Data from FDA - Curated by EPG Health - Last updated 23 March 2017

Indication(s)

INDICATIONS AND USAGE: 1. Endocrine Disorders Primary or secondary adrenocortical insufficiency (hydrocortisone or cortisone is the first choice; synthetic analogs may be used in conjunction with mineralocorticoids where applicable; in infancy mineralocorticoid supplementation is of particular importance). Congenital adrenal hyperplasia Nonsuppurative thyroiditis Hypercalcemia associated with cancer 2. Rheumatic Disorders As adjunctive therapy for short-term administration (to tide the patient over an acute episode or exacerbation) in: Psoriatic arthritis Rheumatoid arthritis, including juvenile rheumatoid arthritis (selected cases may require low-dose maintenance therapy) Ankylosing spondylitis Acute and subacute bursitis Acute nonspecific tenosynovitis Acute gouty arthritis Post-traumatic osteoarthritis Synovitis of osteoarthritis Epicondylitis 3. Collagen Diseases During an exacerbation or as maintenance therapy in selected cases of: Systemic lupus erythematosus Acute rheumatic carditis Systemic dermatomyositis (polymyositis) 4. Dermatologic Diseases Pemphigus Bullous dermatitis herpetiformis Severe erythema multiforme (Stevens-Johnson syndrome) Exfoliative dermatitis Mycosis fungoides Severe psoriasis Severe seborrheic dermatitis 5. Allergic States Control of severe or incapacitating allergic conditions intractable to adequate trials of conventional treatment: Seasonal or perennial allergic rhinitis Bronchial asthma Contact dermatitis Atopic dermatitis Serum sickness Drug hypersensitivity reactions 6. Ophthalmic Diseases Severe acute and chronic allergic and inflammatory processes involving the eye and its adnexa, such as: Allergic conjunctivitis Keratitis Allergic corneal marginal ulcers Herpes zoster ophthalmicus Iritis and iridocyclitis Chorioretinitis Anterior segment inflammation Diffuse posterior uveitis and choroiditis Optic neuritis Sympathetic ophthalmia 7. Respiratory Diseases Symptomatic sarcoidosis Loeffler’s syndrome not manageable by other means Berylliosis Fulminating or disseminated pulmonary tuberculosis when used concurrently with appropriate antituberculosis chemotherapy Aspiration pneumonitis 8. Hematologic Disorders Idiopathic thrombocytopenic purpura in adults Secondary thrombocytopenia in adults Acquired (autoimmune) hemolytic anemia Erythroblastopenia (RBC anemia) Congenital (erythroid) hypoplastic anemia 9. Neoplastic Diseases For palliative management of: Leukemias and lymphomas in adults Acute leukemia of childhood 10. Edematous States To induce a diuresis or remission of proteinuria in the nephrotic syndrome, without uremia, of the idiopathic type or that due to lupus erythematosus 11. Gastrointestinal Diseases To tide the patient over a critical period of the disease in: Ulcerative colitis Regional enteritis 12. Miscellaneous Tuberculous meningitis with subarachnoid block or impending block when used concurrently with appropriate antituberculous chemotherapy Trichinosis with neurologic or myocardial involvement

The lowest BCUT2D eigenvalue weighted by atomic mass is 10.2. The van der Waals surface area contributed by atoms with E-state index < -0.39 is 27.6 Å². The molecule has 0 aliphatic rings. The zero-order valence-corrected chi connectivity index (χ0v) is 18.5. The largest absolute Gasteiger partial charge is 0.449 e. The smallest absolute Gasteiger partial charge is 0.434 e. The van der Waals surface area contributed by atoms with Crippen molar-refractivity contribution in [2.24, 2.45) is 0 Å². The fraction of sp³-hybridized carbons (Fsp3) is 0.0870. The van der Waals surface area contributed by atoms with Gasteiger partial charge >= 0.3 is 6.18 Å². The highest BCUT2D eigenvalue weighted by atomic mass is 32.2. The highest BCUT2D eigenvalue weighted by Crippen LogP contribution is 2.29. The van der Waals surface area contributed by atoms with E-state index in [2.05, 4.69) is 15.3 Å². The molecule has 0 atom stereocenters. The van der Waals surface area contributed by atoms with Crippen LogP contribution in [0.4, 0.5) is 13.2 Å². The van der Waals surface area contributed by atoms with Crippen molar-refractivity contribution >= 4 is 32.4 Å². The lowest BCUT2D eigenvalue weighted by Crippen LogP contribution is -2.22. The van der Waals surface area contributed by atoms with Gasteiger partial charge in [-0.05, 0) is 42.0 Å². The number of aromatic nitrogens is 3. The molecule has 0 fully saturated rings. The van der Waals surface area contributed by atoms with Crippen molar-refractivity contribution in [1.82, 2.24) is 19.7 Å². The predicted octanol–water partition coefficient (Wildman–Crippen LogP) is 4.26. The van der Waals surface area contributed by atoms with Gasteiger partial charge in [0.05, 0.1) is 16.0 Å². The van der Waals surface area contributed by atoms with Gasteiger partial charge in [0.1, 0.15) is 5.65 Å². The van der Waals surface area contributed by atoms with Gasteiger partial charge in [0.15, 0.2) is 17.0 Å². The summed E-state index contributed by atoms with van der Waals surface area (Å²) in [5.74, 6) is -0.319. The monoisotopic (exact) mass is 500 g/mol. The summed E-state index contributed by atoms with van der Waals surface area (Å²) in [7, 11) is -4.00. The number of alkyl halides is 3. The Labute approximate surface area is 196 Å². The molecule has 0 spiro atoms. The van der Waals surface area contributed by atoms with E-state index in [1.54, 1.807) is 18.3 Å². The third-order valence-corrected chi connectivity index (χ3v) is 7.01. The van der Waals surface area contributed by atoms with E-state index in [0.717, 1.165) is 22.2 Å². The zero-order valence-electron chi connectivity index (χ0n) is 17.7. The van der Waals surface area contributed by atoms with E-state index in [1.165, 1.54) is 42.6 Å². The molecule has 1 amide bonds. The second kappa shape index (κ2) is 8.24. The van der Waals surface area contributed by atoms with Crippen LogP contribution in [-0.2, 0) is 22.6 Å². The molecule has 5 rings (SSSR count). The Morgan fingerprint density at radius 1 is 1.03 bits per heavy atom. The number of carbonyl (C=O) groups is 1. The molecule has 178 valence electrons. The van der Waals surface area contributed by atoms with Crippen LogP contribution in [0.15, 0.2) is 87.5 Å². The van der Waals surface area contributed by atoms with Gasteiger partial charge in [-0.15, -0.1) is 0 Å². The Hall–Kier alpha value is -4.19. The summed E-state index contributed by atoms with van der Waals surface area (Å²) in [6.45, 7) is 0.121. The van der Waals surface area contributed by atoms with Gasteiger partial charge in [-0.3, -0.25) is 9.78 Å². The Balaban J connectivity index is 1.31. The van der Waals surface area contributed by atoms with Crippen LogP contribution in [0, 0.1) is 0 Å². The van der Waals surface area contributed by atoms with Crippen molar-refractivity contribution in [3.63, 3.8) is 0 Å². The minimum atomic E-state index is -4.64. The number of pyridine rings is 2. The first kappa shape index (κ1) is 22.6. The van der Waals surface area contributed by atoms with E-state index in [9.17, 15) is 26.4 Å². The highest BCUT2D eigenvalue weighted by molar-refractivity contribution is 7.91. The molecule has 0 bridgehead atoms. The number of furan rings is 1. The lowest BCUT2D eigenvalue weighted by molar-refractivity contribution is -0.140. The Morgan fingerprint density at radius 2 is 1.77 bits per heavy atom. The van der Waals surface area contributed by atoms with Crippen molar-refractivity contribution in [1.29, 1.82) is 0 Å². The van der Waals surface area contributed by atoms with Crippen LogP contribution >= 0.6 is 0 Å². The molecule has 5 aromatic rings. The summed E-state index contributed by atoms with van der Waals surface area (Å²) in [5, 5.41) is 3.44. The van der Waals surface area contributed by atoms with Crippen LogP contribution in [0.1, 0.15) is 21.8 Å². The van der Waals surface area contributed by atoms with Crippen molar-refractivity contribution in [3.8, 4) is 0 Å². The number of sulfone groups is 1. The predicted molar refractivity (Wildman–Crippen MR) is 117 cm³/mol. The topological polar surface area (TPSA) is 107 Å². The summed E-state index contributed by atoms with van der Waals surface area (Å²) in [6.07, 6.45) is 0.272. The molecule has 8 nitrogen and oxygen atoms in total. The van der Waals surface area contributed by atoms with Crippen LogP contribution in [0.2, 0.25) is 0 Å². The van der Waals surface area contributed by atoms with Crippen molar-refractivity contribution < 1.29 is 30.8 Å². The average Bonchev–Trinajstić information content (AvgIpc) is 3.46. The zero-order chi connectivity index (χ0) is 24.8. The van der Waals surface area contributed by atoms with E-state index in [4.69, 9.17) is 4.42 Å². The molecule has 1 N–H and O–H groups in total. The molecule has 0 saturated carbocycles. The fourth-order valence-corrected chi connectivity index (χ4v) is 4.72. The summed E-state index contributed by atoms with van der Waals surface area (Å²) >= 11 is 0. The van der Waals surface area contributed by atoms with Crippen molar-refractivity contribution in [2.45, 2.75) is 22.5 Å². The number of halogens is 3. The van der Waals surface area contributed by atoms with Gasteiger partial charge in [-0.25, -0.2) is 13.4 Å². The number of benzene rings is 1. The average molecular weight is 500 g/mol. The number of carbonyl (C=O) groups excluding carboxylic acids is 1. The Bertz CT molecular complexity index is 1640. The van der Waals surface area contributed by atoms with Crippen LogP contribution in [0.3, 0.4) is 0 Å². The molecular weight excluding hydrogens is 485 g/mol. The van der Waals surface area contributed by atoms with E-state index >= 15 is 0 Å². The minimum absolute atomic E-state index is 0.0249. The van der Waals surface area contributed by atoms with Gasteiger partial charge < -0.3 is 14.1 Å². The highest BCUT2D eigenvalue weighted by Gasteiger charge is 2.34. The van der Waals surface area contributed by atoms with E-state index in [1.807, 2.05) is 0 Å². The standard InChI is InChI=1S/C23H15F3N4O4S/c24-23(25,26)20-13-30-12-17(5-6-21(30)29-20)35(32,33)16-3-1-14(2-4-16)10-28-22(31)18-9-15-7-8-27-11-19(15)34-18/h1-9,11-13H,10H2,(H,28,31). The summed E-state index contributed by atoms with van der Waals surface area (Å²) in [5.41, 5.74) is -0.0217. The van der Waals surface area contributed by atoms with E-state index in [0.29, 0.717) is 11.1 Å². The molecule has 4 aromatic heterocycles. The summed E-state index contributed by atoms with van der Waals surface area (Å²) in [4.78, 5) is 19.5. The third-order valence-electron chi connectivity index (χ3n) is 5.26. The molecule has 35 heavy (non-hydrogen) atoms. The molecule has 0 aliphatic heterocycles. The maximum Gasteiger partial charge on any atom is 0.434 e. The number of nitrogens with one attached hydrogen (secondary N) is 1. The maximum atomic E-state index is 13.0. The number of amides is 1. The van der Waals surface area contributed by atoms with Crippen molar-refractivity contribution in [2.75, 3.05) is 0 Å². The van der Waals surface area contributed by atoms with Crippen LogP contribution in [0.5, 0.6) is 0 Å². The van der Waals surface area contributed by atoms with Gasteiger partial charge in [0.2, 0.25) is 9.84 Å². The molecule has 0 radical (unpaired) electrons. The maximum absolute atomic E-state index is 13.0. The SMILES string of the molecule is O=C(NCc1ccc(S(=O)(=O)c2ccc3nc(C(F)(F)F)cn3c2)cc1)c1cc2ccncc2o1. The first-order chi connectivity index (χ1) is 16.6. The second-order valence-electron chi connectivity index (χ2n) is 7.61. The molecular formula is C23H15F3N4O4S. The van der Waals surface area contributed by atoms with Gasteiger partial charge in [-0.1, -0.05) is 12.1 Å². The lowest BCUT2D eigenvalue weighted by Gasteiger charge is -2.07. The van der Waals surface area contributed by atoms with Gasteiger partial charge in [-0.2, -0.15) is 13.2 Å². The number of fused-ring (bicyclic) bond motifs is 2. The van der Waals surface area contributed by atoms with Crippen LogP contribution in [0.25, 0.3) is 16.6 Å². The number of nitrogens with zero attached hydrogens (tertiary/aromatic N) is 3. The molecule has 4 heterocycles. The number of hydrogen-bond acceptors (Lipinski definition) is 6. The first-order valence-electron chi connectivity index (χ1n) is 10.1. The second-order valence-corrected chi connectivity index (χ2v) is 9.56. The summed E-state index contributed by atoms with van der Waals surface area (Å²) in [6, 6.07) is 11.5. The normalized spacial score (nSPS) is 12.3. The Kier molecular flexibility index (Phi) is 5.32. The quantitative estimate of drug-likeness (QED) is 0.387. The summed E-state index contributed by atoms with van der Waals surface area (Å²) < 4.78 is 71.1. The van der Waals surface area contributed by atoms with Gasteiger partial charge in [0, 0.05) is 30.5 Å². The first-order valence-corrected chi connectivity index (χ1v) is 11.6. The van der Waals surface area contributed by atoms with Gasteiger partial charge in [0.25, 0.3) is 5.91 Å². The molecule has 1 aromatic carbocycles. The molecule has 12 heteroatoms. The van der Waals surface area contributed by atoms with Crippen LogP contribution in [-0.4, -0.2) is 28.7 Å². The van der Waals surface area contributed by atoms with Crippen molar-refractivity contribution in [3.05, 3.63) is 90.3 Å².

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Advisory information

contraindications
CONTRAINDICATIONS: Systemic fungal infections Hypersensitivity to this product
Special warnings and precautions
PRECAUTIONS: General: Following prolonged therapy, withdrawal of corticosteroids may result in symptoms of the corticosteroid withdrawal syndrome including fever, myalgia, arthralgia, and malaise. This may occur in patients even without evidence of adrenal insufficiency. There is an enhanced effect of corticosteroids in patients with hypothyroidism and in those with cirrhosis. Corticosteroids should be used cautiously in patients with ocular herpes simplex because of possible corneal perforation. The lowest possible dose of corticosteroid should be used to control the condition under treatment, and when reduction in dosage is possible, the reduction should be gradual. Psychic derangements may appear when corticosteroids are used, ranging from euphoria, insomnia, mood swings, personality changes, and severe depression, to frank psychotic manifestations. Also, existing emotional instability or psychotic tendencies may be aggravated by corticosteroids. Aspirin should be used cautiously in conjunction with corticosteroids in hypoprothrombinemia. Steroids should be used with caution in nonspecific ulcerative colitis, if there is a probability of impending perforation, abscess, or other pyogenic infection, diverticulitis, fresh intestinal anastomoses, active or latent peptic ulcer, renal insufficiency, hypertension, osteoporosis, and myasthenia gravis. Signs of peritoneal irritation following gastrointestinal perforation in patients receiving large doses of corticosteroids may be minimal or absent. Fat embolism has been reported as a possible complication of hypercortisonism. When large doses are given, some authorities advise that corticosteroids be taken with meals and antacids taken between meals to help to prevent peptic ulcer. Growth and development of infants and children on prolonged corticosteroid therapy should be carefully observed. Steroids may increase or decrease motility and number of spermatozoa in some patients. Phenytoin, phenobarbital, ephedrine, and rifampin may enhance the metabolic clearance of corticosteroids, resulting in decreased blood levels and lessened physiologic activity, thus requiring adjustment in corticosteroid dosage. The prothrombin time should be checked frequently in patients who are receiving corticosteroids and coumarin anticoagulants at the same time because of reports that corticosteroids have altered the response to these anticoagulants. Studies have shown that the usual effect produced by adding corticosteroids is inhibition of response to coumarins, although there have been some conflicting reports of potentiation not substantiated by studies. When corticosteroids are administered concomitantly with potassium-depleting diuretics, patients should be observed closely for development of hypokalemia. Information for Patients: Persons who are on immunosuppressant doses of corticosteroids should be warned to avoid exposure to chickenpox or measles. Patients should also be advised that if they are exposed, medical advice should be sought without delay.